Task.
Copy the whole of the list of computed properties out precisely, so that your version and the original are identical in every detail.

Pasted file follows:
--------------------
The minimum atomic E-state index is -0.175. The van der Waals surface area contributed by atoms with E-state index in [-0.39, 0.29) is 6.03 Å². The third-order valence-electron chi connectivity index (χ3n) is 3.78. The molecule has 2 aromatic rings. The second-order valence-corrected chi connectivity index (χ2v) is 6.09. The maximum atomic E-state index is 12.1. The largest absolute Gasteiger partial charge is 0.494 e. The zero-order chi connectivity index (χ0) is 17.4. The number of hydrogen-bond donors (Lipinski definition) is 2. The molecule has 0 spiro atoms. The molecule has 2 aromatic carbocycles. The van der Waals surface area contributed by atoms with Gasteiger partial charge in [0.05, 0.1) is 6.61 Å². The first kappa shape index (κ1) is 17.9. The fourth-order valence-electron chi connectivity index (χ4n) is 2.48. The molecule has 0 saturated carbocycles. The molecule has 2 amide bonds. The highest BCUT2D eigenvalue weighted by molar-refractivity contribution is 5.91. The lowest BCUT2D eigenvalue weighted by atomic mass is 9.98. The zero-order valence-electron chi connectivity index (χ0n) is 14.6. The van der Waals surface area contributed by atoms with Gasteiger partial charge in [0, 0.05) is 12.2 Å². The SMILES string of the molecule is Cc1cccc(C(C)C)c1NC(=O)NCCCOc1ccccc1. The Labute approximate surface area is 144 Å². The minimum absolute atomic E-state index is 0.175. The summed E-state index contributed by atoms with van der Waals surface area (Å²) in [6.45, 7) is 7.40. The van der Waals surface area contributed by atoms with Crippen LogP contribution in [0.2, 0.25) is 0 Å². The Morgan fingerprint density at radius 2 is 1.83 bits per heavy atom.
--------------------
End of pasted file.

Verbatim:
The minimum atomic E-state index is -0.175. The van der Waals surface area contributed by atoms with E-state index in [-0.39, 0.29) is 6.03 Å². The third-order valence-electron chi connectivity index (χ3n) is 3.78. The molecule has 2 aromatic rings. The second-order valence-corrected chi connectivity index (χ2v) is 6.09. The maximum atomic E-state index is 12.1. The largest absolute Gasteiger partial charge is 0.494 e. The zero-order chi connectivity index (χ0) is 17.4. The number of hydrogen-bond donors (Lipinski definition) is 2. The molecule has 0 spiro atoms. The molecule has 2 aromatic carbocycles. The van der Waals surface area contributed by atoms with Gasteiger partial charge in [0.05, 0.1) is 6.61 Å². The first kappa shape index (κ1) is 17.9. The fourth-order valence-electron chi connectivity index (χ4n) is 2.48. The molecule has 0 saturated carbocycles. The molecule has 2 amide bonds. The highest BCUT2D eigenvalue weighted by molar-refractivity contribution is 5.91. The lowest BCUT2D eigenvalue weighted by atomic mass is 9.98. The zero-order valence-electron chi connectivity index (χ0n) is 14.6. The van der Waals surface area contributed by atoms with Gasteiger partial charge in [0, 0.05) is 12.2 Å². The SMILES string of the molecule is Cc1cccc(C(C)C)c1NC(=O)NCCCOc1ccccc1. The Labute approximate surface area is 144 Å². The minimum absolute atomic E-state index is 0.175. The summed E-state index contributed by atoms with van der Waals surface area (Å²) in [6.45, 7) is 7.40. The van der Waals surface area contributed by atoms with Crippen LogP contribution in [0.2, 0.25) is 0 Å². The Morgan fingerprint density at radius 2 is 1.83 bits per heavy atom.